What do you get when you combine warming’s impact on the habitat of grizzly bears with the melting of the polar bears’ Arctic ice feeding ground?
“One of the real things that is happening is that grizzlies are moving north, at the same time the polar bears are forced to be on the beach and we have found a number of grizzly bear polar bear hybrids,” said biologist George Divoky, who has worked in the Arctic region for over three decades.
Such hybrids in zoos are not uncommon, where it “was considered a ‘cryptid’ (a hypothesized animal for which there is no scientific proof of existence in the wild),” as Wikepedia explains (here).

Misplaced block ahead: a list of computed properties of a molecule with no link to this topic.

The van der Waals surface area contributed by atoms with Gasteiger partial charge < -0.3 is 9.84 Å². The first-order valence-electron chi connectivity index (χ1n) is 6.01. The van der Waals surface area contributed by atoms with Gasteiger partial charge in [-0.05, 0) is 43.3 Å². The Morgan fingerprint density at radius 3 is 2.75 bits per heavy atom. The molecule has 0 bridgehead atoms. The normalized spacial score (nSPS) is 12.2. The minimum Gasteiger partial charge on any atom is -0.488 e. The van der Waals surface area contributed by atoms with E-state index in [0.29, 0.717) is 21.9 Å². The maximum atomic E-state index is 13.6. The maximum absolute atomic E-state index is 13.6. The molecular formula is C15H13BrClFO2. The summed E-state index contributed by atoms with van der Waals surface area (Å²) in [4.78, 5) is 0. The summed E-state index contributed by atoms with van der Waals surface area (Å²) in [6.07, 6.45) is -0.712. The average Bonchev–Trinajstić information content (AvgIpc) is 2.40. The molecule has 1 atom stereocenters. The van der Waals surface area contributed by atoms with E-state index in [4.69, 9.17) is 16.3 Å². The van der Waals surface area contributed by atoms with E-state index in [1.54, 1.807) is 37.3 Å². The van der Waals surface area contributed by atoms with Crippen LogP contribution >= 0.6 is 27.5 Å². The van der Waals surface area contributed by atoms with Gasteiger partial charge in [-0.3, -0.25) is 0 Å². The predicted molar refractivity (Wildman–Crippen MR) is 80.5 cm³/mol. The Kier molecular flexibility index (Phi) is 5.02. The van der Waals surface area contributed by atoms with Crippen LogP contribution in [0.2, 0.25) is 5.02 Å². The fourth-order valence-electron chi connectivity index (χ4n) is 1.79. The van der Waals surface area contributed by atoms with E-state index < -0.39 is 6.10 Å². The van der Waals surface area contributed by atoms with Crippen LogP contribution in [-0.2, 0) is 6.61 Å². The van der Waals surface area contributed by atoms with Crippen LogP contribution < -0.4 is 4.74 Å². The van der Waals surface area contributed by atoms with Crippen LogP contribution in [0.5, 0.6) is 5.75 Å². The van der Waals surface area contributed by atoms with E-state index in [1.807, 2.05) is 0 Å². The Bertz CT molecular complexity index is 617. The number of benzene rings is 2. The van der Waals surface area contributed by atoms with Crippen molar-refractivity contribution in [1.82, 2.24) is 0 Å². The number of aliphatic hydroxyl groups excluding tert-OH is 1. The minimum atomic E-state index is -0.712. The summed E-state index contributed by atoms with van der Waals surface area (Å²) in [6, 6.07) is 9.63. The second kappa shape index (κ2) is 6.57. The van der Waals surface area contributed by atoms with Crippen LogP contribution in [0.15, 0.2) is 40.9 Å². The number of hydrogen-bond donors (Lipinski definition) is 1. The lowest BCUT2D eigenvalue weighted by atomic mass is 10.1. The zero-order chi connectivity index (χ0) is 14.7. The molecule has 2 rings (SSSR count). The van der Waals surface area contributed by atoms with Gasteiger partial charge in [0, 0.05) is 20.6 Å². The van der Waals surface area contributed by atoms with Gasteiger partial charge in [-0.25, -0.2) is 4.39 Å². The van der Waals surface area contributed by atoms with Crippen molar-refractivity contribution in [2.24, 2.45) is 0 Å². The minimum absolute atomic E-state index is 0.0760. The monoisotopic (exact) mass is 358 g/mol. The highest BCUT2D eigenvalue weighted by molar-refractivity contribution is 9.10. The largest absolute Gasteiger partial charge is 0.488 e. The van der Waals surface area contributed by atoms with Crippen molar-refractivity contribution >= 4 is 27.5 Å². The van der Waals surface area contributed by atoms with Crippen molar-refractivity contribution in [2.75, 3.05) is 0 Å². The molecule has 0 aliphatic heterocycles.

The first confirmed Grolar Bear found in the wild was in April 2006:
A DNA test conducted by Wildlife Genetics International in British Columbia confirmed that it was a hybrid, with the mother a polar bear and the father a grizzly
And just so animal rights activists don’t start shouting that humans have driven polar bears into desperate one-night stands with the fearsome grizzlies, National Geographic explains (here), it’s not like that at all: